High-Rise: Directed by Ben Wheatley. With Tom Hiddleston, Jeremy Irons, Sienna Miller, Luke Evans. Life for the residents of a tower block begins to run out of control.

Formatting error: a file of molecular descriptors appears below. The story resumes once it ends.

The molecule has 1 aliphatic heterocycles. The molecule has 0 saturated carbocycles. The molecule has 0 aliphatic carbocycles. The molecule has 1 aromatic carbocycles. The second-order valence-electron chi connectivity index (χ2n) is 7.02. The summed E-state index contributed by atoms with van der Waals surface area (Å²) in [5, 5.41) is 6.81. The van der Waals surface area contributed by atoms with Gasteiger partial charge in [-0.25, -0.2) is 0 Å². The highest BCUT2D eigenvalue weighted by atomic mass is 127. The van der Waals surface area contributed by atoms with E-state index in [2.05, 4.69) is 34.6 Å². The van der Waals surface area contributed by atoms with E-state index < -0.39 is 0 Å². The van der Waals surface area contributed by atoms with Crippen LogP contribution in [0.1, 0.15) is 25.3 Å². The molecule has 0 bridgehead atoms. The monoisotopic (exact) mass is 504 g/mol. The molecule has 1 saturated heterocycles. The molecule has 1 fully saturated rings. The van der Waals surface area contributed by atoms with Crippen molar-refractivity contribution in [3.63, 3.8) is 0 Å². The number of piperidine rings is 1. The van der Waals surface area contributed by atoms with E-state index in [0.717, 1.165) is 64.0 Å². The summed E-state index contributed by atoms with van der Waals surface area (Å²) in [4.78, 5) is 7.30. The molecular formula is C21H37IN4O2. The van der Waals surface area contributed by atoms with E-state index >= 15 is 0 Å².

“There is some intense hatred for High-Rise, which I think comes from people expecting something very different to what they found. So Iu0026#39;m going to try and tell you what to expect without any spoilers.u003cbr/u003eu003cbr/u003eA lot of people will find this movie hard to relate to because it has anti-heroes and is driven by concept rather than character – its pacing is guided more by the ideas it wishes you to consider than the emotions it wants you to experience. Another swathe of viewers will be put off because it offends their politics, and sociology and politics are at the core of this movie. Ballard made some observations about human nature, the which Jump and Wheatley relate to the politics of their own generation. The majority of High-Riseu0026#39;s observations are pessimistic to say the least; those overly sensitive to the observationsu0026#39; bleakness, or who canu0026#39;t relate to their context may not find much here.u003cbr/u003eu003cbr/u003eBut if you can immerse yourself into the filmu0026#39;s style, enjoy the outstanding performances and cinematography, and enjoy decrypting J.G.Ballardu0026#39;s metaphors through Ben Wheatley and Amy Jumpu0026#39;s lens, there is a lot here for you.u003cbr/u003eu003cbr/u003eMy only gripes are 1) that it didnu0026#39;t show at any cinemas within a reasonable distance from me, and 2) having Abba stuck in my head (although vastly reinvented versions appear in the movie, it is the original song which burrows into my ear like a parasitic worm).”